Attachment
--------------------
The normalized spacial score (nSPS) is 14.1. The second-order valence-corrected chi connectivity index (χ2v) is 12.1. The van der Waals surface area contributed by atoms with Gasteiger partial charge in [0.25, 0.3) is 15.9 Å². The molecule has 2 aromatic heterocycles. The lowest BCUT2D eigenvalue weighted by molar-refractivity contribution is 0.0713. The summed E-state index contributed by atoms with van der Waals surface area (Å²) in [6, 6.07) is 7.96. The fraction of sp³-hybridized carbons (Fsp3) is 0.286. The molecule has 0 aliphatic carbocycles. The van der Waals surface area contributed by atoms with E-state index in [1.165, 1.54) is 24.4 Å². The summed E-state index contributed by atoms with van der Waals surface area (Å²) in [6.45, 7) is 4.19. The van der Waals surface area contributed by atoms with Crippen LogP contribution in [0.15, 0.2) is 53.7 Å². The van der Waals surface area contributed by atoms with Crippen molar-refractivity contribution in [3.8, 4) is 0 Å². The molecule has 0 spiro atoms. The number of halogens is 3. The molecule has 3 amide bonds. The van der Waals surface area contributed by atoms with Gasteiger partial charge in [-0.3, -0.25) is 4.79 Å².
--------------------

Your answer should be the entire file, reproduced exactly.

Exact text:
The normalized spacial score (nSPS) is 14.1. The second-order valence-corrected chi connectivity index (χ2v) is 12.1. The van der Waals surface area contributed by atoms with Gasteiger partial charge in [0.25, 0.3) is 15.9 Å². The molecule has 2 aromatic heterocycles. The lowest BCUT2D eigenvalue weighted by molar-refractivity contribution is 0.0713. The summed E-state index contributed by atoms with van der Waals surface area (Å²) in [6, 6.07) is 7.96. The fraction of sp³-hybridized carbons (Fsp3) is 0.286. The molecule has 0 aliphatic carbocycles. The van der Waals surface area contributed by atoms with E-state index in [1.165, 1.54) is 24.4 Å². The summed E-state index contributed by atoms with van der Waals surface area (Å²) in [6.45, 7) is 4.19. The van der Waals surface area contributed by atoms with Crippen LogP contribution in [0.15, 0.2) is 53.7 Å². The van der Waals surface area contributed by atoms with Crippen molar-refractivity contribution in [3.8, 4) is 0 Å². The molecule has 0 spiro atoms. The number of halogens is 3. The molecule has 3 amide bonds. The van der Waals surface area contributed by atoms with Gasteiger partial charge in [-0.3, -0.25) is 4.79 Å².